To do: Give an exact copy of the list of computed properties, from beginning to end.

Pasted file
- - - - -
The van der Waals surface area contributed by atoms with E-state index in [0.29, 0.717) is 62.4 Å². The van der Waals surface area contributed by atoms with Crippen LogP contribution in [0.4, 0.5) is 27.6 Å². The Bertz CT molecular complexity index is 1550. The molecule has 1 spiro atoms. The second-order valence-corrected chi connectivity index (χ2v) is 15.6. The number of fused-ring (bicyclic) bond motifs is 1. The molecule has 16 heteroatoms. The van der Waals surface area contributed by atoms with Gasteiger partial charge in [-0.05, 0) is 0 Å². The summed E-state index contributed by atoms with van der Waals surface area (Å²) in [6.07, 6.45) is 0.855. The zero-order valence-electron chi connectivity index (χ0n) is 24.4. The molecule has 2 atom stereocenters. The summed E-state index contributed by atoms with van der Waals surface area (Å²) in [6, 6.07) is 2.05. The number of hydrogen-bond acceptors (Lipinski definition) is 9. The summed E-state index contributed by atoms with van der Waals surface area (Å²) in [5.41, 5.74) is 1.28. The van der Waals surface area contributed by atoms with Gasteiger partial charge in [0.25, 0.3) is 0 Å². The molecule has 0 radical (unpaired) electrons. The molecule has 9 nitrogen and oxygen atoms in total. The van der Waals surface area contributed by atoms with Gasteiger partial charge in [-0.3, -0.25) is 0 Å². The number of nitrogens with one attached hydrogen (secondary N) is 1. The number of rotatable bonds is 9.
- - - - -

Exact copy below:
The van der Waals surface area contributed by atoms with E-state index in [0.29, 0.717) is 62.4 Å². The van der Waals surface area contributed by atoms with Crippen LogP contribution in [0.4, 0.5) is 27.6 Å². The Bertz CT molecular complexity index is 1550. The molecule has 1 spiro atoms. The second-order valence-corrected chi connectivity index (χ2v) is 15.6. The number of fused-ring (bicyclic) bond motifs is 1. The molecule has 16 heteroatoms. The van der Waals surface area contributed by atoms with Gasteiger partial charge in [-0.05, 0) is 0 Å². The summed E-state index contributed by atoms with van der Waals surface area (Å²) in [6.07, 6.45) is 0.855. The zero-order valence-electron chi connectivity index (χ0n) is 24.4. The molecule has 2 atom stereocenters. The summed E-state index contributed by atoms with van der Waals surface area (Å²) in [6, 6.07) is 2.05. The number of hydrogen-bond acceptors (Lipinski definition) is 9. The summed E-state index contributed by atoms with van der Waals surface area (Å²) in [5.41, 5.74) is 1.28. The van der Waals surface area contributed by atoms with Gasteiger partial charge in [0.25, 0.3) is 0 Å². The molecule has 0 radical (unpaired) electrons. The molecule has 9 nitrogen and oxygen atoms in total. The van der Waals surface area contributed by atoms with Gasteiger partial charge in [-0.3, -0.25) is 0 Å². The number of nitrogens with one attached hydrogen (secondary N) is 1. The number of rotatable bonds is 9.